A cell’s secrets can be divulged by its surface, decorated with tens to hundreds of thousands of molecules that help immune cells determine friend from foe. Some of those protruding molecules are antigens that trigger the immune system to attack, but it can be difficult for scientists to identify those antigens, which often vary across individuals, in the molecular forest.
A team of Stanford scientists led by Polly Fordyce, an Institute Scholar at Sarafan ChEM-H, has developed a new method to faster and more accurately predict which antigens will lead to a strong immune response. Their approach, which was reported in Nature Methods on Sept. 5, could help scientists develop more effective cancer immunotherapies.
T cells, a class of immune cells, crawl along and squish past other cells as they patrol the body, using T cell receptors to molecularly read peptides, or short pieces of proteins — which are cradled within larger proteins called major histocompatibility complexes (pMHCs) that project from cell surfaces. Healthy host cells display an array of pMHCs that do not trigger an immune response, but once T cells recognize disease-indicating peptides, they become activated to find and kill cells bearing these foreign signatures. Understanding how T cells sensitively distinguish these antigenic peptides from host peptides to avoid mistakenly killing host cells has long been a mystery.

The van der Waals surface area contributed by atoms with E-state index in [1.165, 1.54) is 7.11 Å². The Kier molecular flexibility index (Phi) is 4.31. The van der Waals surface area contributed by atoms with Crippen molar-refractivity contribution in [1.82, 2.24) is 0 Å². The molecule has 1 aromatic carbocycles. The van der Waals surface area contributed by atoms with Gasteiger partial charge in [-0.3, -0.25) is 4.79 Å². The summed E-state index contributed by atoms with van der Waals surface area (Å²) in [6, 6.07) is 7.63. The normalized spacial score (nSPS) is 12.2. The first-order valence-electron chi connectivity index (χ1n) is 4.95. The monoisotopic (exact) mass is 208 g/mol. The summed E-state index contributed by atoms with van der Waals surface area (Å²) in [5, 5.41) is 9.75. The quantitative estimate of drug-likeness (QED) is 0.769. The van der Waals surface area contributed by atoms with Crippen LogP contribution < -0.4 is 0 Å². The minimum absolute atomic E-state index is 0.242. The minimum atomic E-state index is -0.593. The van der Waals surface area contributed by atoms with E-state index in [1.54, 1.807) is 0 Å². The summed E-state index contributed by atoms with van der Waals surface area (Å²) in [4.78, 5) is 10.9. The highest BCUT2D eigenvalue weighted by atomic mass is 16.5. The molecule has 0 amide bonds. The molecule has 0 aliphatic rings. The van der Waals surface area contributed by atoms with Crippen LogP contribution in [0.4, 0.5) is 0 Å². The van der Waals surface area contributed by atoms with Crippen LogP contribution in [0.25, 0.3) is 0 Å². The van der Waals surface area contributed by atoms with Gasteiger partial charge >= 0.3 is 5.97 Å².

“A T cell can detect a single antigenic peptide amongst a sea of 10,000 or 100,000 non-antigenic peptides being displayed on cell surfaces,” said Fordyce, assistant professor of bioengineering and of genetics.
The key to selectivity is in the T cell crawl. T cells’ sliding puts stress on the bonds between receptors and peptides, and in most cases, that extra stress is enough to break that bond. But sometimes, it has the opposite effect. Chris Garcia, co-author of the study and professor of molecular and cellular physiology and of structural biology, and others had already shown that the most antigenic peptides are those whose interactions with T cell receptors grow stronger in response to sliding.
“It’s kind of like a Chinese finger trap,” said Fordyce. “When you pull a bit at the receptor-antigen interaction, the binding actually lasts longer.”
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